5. Should you want to do the braising stage in advance and then let the ham cool, clove and glaze it and give it 30-40 minutes, from room temperature, at 180°C/gas mark 4/350ºF, turning up the heat towards the end if you think it needs it.

Additional Information

For gluten free switch the English mustard powder for a gluten free mustard, such as Dijon.

For gluten free switch the English mustard powder for a gluten free mustard, such as Dijon.

Tell us what you think

What 39 Others have said

  • Midway through the cooking, I realized that I've run out of cloves and black treacle. Also, I didn't have mustard powder. So, I had to substitute cloves for a mix of bayberries and red peppercorns. And I made the glaze out of the Dijon mustard, honey, golden syrup, dark soy sauce and demerara sugar. The full report is on my blog Golden Apron, but the bayberries and red peppercorns worked really well both in terms of the taste and decoration. Thank you so much for a very easy and tasty recipe.

    Posted by GoldenApron.com on 9th January 2016
  • I made this today - Boxing day. Initially I had intended making the recent slow baked treacle ham. But really, way too busy. I had a number of discerning guests who, on hearing the cola element, scoffed and scorned. Only to take their words back when the had a taste of the reduction. Had to do a tweak of the recipe. No mustard powder, so treacle and then a mash of english mustard. dark demerera and panko crumbs. Went down a treat. People saying the best ham they had tasted. Just gutted that I don't think there is enough left for a nice bis butty in the morning

    Posted by alizou on 27th December 2015
  • I've prepared my ham in cola now for several years and wouldn't do if any other way - a tradition now in our home at Christmas. Recipe now followed by many of my friends too.

    Posted by nicolet11 on 22nd December 2015
  • Really great! I bought a butt shank ham and cut most all of the fat off. I then low boiled the ham in water for 30 minutes to remove excessive salt. I then drained the water and added enough Coke to fully cover the ham and stove top it at a high simmer or low boil for about 2 hours until it fell apart when forked. I have no idea why, but the finished ham came out with a brown crust on it eliminating the need to put it in the oven and drying it out. Came out perfect!!!!!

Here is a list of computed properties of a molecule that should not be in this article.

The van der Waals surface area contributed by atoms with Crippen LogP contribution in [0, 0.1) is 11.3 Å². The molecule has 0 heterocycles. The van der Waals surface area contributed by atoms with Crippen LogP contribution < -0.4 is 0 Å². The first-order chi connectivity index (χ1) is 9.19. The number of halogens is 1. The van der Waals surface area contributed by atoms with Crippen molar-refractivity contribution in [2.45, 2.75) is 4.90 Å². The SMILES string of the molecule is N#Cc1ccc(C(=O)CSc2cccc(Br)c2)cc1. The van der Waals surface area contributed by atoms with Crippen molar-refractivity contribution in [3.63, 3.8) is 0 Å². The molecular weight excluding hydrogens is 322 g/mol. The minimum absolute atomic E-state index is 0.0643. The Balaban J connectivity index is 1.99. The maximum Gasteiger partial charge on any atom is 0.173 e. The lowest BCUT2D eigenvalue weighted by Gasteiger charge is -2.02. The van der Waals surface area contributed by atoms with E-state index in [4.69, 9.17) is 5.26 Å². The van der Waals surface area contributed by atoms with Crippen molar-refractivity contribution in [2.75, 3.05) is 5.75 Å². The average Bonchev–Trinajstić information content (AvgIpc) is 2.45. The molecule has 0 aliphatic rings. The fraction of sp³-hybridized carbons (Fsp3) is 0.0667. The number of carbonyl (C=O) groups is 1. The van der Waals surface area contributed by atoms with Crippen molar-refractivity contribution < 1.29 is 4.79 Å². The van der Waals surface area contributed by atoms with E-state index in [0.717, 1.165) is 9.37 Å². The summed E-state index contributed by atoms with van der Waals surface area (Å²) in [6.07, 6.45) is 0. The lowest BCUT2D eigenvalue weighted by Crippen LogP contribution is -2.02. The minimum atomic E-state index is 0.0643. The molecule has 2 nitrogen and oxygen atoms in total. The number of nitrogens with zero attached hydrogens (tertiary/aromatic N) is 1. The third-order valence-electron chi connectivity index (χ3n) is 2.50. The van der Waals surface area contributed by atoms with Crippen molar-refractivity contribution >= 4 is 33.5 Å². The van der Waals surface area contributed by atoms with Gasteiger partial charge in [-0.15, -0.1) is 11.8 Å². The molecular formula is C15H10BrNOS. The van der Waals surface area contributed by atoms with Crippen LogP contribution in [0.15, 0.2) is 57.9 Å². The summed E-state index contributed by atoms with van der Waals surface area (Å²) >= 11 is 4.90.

Posted by Bobcat1947 on 19th December 2015
  • brilliant thanks Nigella worked so well all my family and friends love and have tried this x

    Posted by ladyjack20052401 on 4th December 2015
  • Do I have to do the final glazing part or is the ham properly cooked after the boiling part???

    Posted by Veggielass on 25th December 2012
  • Hi, does anyone have any idea how long the ham would last once prepared?

    Posted by Kitchen whizz on 20th December 2012
  • Has anyone tried it with diet coke? Can't use ordinary coke when catering for a diabetic.

    Posted by foxyglove on 11th November 2012
  • I asked my friend who has got the cook book this recipe is from about what should happen to the cooking liquid, she said in the book it is used in a separate recipe for barbeque beans. I couldnt find the bean recipe on the internet, so unless you have better luck tracking it down, I guess it is buy the book or chuck the stuff down the sink!

    Posted by Ms Fusspot on 13th October 2012
  • I cook cured loin and gammon in cider and save the stock to use (sparingly because it is sharp) in soups. I cannot guess what Nigella wants us to do with salty, piggy cola, unless it kills weeds.

    Posted by sausier's apprentice on 20th February 2012
  • So why do you say not to throw away the cooking liquid? What do you do with it?

    Posted by Krystina1107 on 24th December 2011
  • All very well and a highly rated recipe by my friends who have made it, but can anyone explain why you keep the cooking liquid? 

    Posted by ChilliGal on 21st December 2011